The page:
By Contributor Inica Kotasthane
When this past decade started, I was five years old. I barely knew how to tie my shoes, let alone who the president was. I lived my life oblivious to serious matters like international relations and exponents, focusing on more pressing matters like what shoes my Barbie doll was going to wear and what color Puffle to adopt. Ten years later, headlines have replaced storytimes, and my generation has had to adjust to the constantly changing world we live in.
Through the years, advocacy for issues in politics and social justice has come into the spotlight and with it, arguably one of the most politically active groups of people has emerged: teens. This decade has truly been the time in which Generation Z has matured–of course physically, but mentally and politically as well–as a response to our increasingly dynamic world.
Throughout elementary school, this generation experienced the importance of charity, especially after the devastating earthquake in Haiti. My school, as well as thousands of others across the nation, rallied together to collect shirts, blankets, and toiletries, all to help victims of the natural disaster. For the first time in our lives, we saw that we had the capability to help people hundreds and hundreds of miles away, and this power came as a shock. Why hadn’t we used it before?
This instilled a sense of global awareness and compassion within our country’s kids, which has evolved ever since into, some may say, an overly generous spirit that has become characteristic of this generation. Haiti provided Generation Z’s first true introduction to suffering beyond our borders and provided a new degree of importance for charity in our eyes, which continues to affect our political and social dogmas today.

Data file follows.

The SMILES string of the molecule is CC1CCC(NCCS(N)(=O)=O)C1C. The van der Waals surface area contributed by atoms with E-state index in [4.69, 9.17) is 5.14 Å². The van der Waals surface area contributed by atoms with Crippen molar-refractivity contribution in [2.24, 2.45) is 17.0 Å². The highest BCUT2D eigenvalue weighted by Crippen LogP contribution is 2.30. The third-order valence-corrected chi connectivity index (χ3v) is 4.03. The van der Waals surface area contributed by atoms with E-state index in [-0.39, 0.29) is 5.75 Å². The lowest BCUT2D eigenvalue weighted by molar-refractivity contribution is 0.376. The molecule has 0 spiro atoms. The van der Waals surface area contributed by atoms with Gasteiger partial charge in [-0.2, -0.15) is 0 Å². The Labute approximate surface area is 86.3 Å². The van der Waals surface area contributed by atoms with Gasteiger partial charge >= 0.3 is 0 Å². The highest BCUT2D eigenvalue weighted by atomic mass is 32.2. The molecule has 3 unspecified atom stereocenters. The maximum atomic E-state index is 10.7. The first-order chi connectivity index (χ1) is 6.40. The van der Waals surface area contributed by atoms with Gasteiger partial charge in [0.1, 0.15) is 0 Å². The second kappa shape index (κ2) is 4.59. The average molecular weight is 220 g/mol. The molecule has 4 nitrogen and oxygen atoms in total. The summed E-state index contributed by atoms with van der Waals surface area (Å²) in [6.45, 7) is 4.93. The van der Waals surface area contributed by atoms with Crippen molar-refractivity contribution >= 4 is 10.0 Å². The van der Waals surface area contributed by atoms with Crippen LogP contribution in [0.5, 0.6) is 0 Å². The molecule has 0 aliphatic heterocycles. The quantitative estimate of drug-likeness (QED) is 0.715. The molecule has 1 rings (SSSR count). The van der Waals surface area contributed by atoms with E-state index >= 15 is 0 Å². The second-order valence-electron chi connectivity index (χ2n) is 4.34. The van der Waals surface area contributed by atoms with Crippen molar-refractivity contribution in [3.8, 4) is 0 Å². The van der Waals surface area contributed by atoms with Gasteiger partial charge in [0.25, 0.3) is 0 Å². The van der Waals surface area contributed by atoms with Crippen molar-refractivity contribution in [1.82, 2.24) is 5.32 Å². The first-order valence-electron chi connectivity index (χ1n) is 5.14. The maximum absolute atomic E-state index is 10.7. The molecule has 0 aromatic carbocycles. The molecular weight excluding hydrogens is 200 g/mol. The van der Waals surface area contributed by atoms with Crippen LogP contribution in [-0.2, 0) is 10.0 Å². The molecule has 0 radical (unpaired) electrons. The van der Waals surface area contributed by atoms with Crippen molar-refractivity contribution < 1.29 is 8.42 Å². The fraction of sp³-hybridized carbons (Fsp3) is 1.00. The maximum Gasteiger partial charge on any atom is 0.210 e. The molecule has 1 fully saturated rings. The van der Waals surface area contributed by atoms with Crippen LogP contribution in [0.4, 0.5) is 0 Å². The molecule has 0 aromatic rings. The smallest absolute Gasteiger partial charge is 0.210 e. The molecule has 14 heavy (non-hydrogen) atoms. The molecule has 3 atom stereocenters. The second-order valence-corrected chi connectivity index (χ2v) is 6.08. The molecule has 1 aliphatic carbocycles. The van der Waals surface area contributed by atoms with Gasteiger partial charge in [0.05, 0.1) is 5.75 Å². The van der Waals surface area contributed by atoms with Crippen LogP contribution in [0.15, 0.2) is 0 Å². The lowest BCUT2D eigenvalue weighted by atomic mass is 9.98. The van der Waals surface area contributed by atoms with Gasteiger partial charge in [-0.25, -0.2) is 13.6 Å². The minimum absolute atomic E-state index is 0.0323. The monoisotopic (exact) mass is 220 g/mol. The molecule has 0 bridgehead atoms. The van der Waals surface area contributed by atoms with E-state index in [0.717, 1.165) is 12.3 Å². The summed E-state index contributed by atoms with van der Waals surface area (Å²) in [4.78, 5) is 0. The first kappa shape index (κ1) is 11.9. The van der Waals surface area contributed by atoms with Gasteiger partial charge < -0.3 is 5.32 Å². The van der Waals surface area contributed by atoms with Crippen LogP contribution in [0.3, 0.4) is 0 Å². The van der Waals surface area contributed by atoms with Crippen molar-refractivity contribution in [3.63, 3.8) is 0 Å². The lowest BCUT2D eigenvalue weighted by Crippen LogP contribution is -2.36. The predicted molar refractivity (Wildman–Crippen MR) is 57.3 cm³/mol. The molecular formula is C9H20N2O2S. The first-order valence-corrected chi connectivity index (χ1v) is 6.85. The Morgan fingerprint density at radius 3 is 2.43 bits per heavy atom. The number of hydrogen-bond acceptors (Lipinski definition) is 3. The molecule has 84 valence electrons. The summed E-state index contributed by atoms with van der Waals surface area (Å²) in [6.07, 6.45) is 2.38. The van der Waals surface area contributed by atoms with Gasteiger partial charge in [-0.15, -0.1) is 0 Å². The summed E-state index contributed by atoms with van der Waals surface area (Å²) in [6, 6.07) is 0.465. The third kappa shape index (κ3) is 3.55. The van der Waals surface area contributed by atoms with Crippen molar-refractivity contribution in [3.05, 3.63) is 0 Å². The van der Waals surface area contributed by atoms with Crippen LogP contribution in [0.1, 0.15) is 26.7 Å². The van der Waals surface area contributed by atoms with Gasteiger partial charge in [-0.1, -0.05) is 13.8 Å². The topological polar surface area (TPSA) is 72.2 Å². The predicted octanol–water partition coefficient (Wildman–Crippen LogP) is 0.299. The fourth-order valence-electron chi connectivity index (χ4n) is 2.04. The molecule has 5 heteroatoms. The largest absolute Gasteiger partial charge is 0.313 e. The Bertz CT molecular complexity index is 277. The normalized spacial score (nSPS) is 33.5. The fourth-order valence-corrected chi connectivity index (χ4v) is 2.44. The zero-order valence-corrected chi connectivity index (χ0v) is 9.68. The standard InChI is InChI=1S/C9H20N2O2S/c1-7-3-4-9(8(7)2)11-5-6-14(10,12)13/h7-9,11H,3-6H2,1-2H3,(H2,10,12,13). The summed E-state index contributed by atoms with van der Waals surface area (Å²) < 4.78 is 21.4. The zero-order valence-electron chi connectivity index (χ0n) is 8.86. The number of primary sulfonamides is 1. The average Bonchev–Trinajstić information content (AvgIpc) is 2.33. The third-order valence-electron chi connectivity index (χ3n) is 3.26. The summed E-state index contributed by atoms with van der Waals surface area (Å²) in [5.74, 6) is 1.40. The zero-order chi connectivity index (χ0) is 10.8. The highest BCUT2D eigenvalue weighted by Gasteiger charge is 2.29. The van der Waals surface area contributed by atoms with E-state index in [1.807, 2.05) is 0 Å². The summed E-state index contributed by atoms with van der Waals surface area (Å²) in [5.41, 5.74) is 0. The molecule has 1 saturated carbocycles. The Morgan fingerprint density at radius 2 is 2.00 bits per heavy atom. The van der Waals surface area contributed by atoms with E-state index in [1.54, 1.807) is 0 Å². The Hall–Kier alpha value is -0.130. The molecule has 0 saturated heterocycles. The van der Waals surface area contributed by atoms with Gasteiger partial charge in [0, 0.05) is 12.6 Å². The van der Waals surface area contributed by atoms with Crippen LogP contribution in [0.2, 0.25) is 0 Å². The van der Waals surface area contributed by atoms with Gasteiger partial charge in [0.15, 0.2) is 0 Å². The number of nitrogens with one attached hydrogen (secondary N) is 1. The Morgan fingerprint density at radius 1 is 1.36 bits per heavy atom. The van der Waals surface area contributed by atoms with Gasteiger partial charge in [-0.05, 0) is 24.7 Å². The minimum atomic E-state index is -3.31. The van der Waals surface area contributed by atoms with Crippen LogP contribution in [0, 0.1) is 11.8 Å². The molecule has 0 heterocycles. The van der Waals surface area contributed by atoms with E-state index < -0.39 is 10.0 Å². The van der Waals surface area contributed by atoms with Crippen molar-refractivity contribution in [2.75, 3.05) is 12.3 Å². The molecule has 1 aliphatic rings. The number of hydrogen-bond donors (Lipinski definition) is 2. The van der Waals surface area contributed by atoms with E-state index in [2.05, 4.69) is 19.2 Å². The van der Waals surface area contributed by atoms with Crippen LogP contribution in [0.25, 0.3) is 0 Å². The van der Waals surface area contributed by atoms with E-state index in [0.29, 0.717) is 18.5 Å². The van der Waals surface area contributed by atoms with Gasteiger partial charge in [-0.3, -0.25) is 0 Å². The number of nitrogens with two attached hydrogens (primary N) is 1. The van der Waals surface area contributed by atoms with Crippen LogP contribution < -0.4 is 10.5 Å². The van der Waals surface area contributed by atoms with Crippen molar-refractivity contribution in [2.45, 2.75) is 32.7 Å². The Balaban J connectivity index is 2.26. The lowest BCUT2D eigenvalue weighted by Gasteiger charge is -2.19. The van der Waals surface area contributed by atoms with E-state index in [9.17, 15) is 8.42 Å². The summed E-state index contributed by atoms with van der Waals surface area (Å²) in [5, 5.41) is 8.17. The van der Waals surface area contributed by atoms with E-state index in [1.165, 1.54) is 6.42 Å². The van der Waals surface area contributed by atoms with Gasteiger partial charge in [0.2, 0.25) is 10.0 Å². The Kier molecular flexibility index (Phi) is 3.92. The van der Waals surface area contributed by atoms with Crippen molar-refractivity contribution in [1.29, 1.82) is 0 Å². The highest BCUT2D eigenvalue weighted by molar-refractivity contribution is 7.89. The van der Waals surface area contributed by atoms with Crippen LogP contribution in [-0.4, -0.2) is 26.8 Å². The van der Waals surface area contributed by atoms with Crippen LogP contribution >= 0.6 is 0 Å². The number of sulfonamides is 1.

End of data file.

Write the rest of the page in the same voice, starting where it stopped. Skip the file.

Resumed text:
2011: Same-Sex Marriage
Same-sex marriage became a hot topic in the United States’ politics, and although most of us were too young then to see significant disparities between opposite-sex and same-sex marriage, it changed us all the same. Perhaps the bright rainbows drew our generation’s young eyes towards the LGBTQ+ cause, or maybe it was the subconscious realization that many of us simply couldn’t see anything wrong with loving someone of the same gender.
The gay rights slogan that continues to ring in the hearts of people across the globe was “Love is Love.” While many of us had only truly experienced love from our parents and relatives, from there grew the rudimentary thought that you should love who you want.
Naturally, the issue was much more complicated than letting people love whoever they wished. Religion and social norms were factors we were too young to fully understand, but the belief, childish as it was, remained rooted in many of our hearts: love genuinely was love, it didn’t matter who it was between.
2012: Hurricane Sandy
In 2012, much of the east coast was devastated by Hurricane Sandy, and the nation rediscovered a long-needed spirit of community and neighborhood friendliness. Living in New Jersey, my entire town lost power, and although nearly all school-going kids were glad to have the days off, many of us no longer had running water and had to find places to stay while hurricane relief arrived.
My family and I were welcomed into a local hotel. Despite being crowded into a lobby with dozens of others, the atmosphere remained amicable and warm. I vividly remember an older couple offering my parents their room after realizing that they no longer needed it. It was these acts of kindness that reinforced the benevolent American culture we had lost for so long.